“I probably reached an all-time low mentally with my eating disorder,” she said. “It was not a good environment for me. It was worse than going home. A lot of what my dad was understanding was Chaffin would take care of me and monitor that stuff. He didn't do any of that. He didn’t realize any of the behaviors I was doing. He didn't have any experience with eating disorders, so he didn't know what to look for.”

Pullan has also taken girls with him to Utah for this "treatment.''

Missoula attorneys Lance Jasper and Rob Bell, who filed one of the lawsuits against Reflections, said once these girls had reached a level of achievement within the program, they would be transported with Pullan to Utah for a “transitional program” back to life outside Reflections.

Lance Jasper and Rob Bell

Missoula attorneys Lance Jasper, left, and Rob Bell have litigated two lawsuits against residential treatment programs for troubled teens. They've also helped draft legislative language they hope will become part of a bill making teachers and counselors who engage in sexual relationships with students subject to prosecution.

All three lawsuits suggest Pullan was presented or acted as the “owner” of the program. Reflections’ attorneys, however, say he was there as a volunteer until he was hired as an employee in December 2017, but denies he held an owner or manager position. They also say he was terminated in August.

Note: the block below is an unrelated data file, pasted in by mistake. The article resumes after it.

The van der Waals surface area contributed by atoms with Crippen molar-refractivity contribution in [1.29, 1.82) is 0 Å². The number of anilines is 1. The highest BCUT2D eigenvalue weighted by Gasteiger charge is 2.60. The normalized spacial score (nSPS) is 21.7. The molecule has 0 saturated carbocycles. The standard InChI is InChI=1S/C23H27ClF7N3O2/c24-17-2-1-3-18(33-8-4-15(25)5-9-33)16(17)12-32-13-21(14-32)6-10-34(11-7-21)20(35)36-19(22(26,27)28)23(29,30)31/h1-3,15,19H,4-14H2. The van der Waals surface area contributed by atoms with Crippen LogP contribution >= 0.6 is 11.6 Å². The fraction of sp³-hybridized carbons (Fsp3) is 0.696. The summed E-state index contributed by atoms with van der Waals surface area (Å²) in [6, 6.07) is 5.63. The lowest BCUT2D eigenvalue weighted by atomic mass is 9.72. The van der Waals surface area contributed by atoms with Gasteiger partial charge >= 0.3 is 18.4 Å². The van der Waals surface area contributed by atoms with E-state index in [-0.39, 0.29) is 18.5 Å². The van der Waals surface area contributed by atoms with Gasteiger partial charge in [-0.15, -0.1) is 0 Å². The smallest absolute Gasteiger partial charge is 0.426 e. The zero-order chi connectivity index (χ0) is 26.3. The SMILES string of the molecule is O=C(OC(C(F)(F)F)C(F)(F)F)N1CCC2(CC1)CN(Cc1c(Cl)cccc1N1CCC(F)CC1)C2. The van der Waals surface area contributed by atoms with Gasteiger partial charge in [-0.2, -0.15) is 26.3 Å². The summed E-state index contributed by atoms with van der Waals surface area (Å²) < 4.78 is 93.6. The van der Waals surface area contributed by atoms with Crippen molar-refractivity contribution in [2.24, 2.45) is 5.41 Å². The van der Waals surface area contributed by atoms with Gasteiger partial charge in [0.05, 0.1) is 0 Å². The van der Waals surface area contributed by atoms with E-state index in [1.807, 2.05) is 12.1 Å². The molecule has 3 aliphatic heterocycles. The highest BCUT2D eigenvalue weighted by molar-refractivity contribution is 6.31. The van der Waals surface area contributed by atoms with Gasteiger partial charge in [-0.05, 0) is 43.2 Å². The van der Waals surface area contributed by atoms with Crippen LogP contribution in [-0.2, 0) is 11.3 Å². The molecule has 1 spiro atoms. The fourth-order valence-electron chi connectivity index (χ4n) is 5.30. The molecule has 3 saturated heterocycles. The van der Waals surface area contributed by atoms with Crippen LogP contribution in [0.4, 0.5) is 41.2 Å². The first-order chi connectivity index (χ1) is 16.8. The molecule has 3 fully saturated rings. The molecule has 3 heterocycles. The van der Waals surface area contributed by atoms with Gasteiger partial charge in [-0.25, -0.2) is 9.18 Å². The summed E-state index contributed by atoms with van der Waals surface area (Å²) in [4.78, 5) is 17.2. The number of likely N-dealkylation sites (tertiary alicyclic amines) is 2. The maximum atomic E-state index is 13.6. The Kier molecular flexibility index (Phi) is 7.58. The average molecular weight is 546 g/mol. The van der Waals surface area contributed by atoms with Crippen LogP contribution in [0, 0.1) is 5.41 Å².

In its initial response to one lawsuit, Reflections said it “lacked sufficient information to admit or deny whether Chaffin exposed Reflections students to pornography” or had sexual relationships with students. “However, after Chaffin was terminated, some girls at the school informed Manning that Chaffin had shown them inappropriate content, but Manning has no personal knowledge of that fact.”

The girls' names or initials are included in court records; the Missoulian does not name reported victims of sexual crimes.

Former Sanders County Attorney Robert Zimmerman told the Missoulian his office declined at the time to press charges against Pullan because the girl was over the age of consent.


Manning was the principal at Spring Creek Lodge, another embattled school that closed down nearly a decade ago, the first of five different programs where she's worked since coming to Montana from California. She also once chaired the state board that oversees these programs. Since the board was created, the majority of its members are program directors from the industry.

Pullan was with Manning at Spring Creek 15 years ago. He was working there as assistant director when Karlye Newman, 16, killed herself at the program after a team of untrained staff voted her off the “high-risk” status.